Professor, Department of Statistics
Executive Committee, Committee on Computational and Applied Mathematics (CCAM)
My research is broadly in the area of dynamical systems. I study applications of bifurcation theory to 'tipping points' and to spontaneous pattern formation in physical systems. Currently I am especially interested in dynamical systems models related to Earth's climate and ecosystems. My focus is on understanding the mathematical mechanisms behind qualitative changes in system behavior with changes in system parameters. Also of interest are mathematical tipping point mechanisms that involve noise and periodic forcing, or that result from drifting parameters, which may lead to 'rate-induced tipping' in a non-autonomous dynamical systems setting. I want to understand the robustness of these mechanisms to changes in the mathematical model of a problem; this could inform efforts to develop 'early warning signs' of abrupt transitions that may occur as system parameters drift.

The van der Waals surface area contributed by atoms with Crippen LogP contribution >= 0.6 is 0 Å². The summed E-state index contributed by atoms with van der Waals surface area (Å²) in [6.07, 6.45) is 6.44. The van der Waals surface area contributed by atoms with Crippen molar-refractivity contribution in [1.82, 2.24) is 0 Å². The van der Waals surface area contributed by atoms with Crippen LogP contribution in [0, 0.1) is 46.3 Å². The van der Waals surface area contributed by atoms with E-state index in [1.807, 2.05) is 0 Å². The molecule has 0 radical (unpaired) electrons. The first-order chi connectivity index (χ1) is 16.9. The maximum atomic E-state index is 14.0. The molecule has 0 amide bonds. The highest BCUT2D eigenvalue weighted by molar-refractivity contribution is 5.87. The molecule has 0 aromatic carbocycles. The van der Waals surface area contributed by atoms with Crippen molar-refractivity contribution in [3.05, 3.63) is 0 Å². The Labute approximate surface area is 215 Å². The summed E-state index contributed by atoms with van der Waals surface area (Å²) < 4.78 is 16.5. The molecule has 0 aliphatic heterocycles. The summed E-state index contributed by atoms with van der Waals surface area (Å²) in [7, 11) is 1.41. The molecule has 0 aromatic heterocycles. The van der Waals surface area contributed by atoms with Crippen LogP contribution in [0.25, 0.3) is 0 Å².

In the past I have investigated spatio-temporal pattern formation in driven fluid dynamical systems, including mechanisms for parametrically exciting the formation of superlattice and quasi-patterns, as well as spatio-temporal chaos, as observed in laboratory experiments. I have also investigated methods of feedback control of unstable periodic orbits that relied on incorporating time delays, extending that approach to stabilization of some unstable nonlinear traveling waves and to patterns of oscillation for symmetrically coupled nonlinear oscillators. Some of the mathematical themes of my work include equivariant bifurcation theory applied to spontaneous symmetry-breaking, global bifurcations and heteroclinic networks in equivariant dynamical systems, bifurcation theory for delay differential equations and for piecewise-smooth dynamical systems, and dimension reduction approaches for investigating dynamical systems that possess a natural time scale separation.